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Visceral, Bloody, and Brutal
by Matt Forsman on Dec 07, 2006
Mel Gibson has a thing for visceral and brutal violence as evidenced by his handiwork in Braveheart and The Passion of the Christ. If you’re a fan of this kind of violence, rest assured you’re going to have more than you can handle with Apocalypto. Gibson seems to really excel at this kind of thing, which can be viewed a few different ways.
On the one hand, Gibson is very creative in finding disturbingly visceral and intense ways to film death, human sacrifice, and dismemberment. On the other hand, it makes one wonder what this means to Gibson and why with each film Gibson makes the level of violence seems to increase. Apocalypto is the kind of film that would have been rated NC-17 or ‘X’ not that long ago and raises the question why a film with fellatio (The Brown Bunny) gets such a rating, but a film like this does not?
Truly, the incredible amount of graphic violence in Apocalypto becomes a real distraction after awhile and raises the question of exactly what Gibson is trying to convey to the audience. Violence/genocide is the foundation of all great civilizations is one "possible" message Gibson is trying to send. But, is this all he’s trying to say?
Apocalypto follows the journey of a man, Jaguar Paw (Rudy Youngblood), who has been enslaved by a violent, vicious tribe and taken to their city to be sacrificed to the gods during the decline of the Mayan kingdom. A deus ex machina allows Jaguar Paw to escape his captor. Thus, a frenetic chase through the jungle ensues as Jaguar Paw attempts to save his wife and child while the brutal members of the tribe who enslaved him give chase.
To Gibson’s credit, there is a real air of authenticity to virtually every aspect of Apocalypto. Mel filmed in Catemaco, one of the last remaining tracts of rainforest in Mexico. The cast is comprised almost exclusively of indigenous peoples, and all of the dialogue in the film is based on ancient dialect tied to the Mayan civilization.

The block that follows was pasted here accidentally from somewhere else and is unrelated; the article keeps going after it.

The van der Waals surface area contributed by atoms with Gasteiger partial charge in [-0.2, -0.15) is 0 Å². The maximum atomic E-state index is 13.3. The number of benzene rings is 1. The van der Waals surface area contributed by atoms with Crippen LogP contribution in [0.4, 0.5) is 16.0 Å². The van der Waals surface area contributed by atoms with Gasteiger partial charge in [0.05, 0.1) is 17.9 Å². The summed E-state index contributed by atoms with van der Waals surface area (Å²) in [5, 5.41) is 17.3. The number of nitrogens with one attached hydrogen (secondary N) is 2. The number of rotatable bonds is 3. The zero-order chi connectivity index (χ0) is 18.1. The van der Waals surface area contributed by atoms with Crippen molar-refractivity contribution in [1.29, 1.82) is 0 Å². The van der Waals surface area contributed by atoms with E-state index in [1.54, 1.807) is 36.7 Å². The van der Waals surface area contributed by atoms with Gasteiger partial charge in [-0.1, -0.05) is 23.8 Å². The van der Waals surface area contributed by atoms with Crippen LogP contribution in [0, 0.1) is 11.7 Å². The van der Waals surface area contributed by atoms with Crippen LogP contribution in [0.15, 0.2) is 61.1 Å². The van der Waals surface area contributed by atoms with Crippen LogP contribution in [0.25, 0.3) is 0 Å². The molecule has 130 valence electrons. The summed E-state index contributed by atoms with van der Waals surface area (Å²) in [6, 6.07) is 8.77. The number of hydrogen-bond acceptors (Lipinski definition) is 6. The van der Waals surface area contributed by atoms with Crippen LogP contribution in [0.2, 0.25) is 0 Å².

The pinnacle of this authenticity occurs when Jaguar Paw finally arrives at the city where he is to be sacrificed. Visually stunning, these scenes are filled with beautiful Mayan pyramids, art, and everything in between. One gets a clear sense of the level of complexity and majesty that was present during the peak of the Mayan kingdoms.
Complementing the visual authenticity of Apocalypto is the authenticity of the acting in the film. Much of this can be attributed to the fact that Gibson wisely chose to use indigenous peoples for his primary cast. One of the exceptions to this is the half- Native American, half-African American Rudy Youngblood who plays Jaguar Paw. Youngblood learned Mayan for his role and does an intensely convincing job in his performance.
There is little question that there was much time, energy, and thought that went into accurately conveying the decline of Mayan civilization in Apocalypto. For this reason alone, Gibson deserves credit for his directorial efforts. However, the positives of the film cannot entirely offset its shortcomings.
It’s a film that is senselessly violent. One could argue that the violence accurately represents the Mayan culture and this would perhaps be true. But, the violence really does become a distraction and a turn off after the sixth beheading, the fourth time you’ve seen blood squirt out of someone’s head, and the fifth time someone’s been impaled with a spear. The gore in this film transcends that displayed in just about every horror film released this year.
Additionally, there’s a sense that Gibson is trying to make this some kind of "message" film as indicated by the quote displayed at the beginning of the film ("A great civilization is not conquered from without until it has destroyed itself from within."- W.Durant), but by the end the message he’s trying to convey seems garbled at best or at worst, simply lost. Apocalypto is a beautiful film on some levels, but ultimately a misguided effort.
Rating: 2.5 out of 5 stars
by Matt Forsman on Dec 07, 2006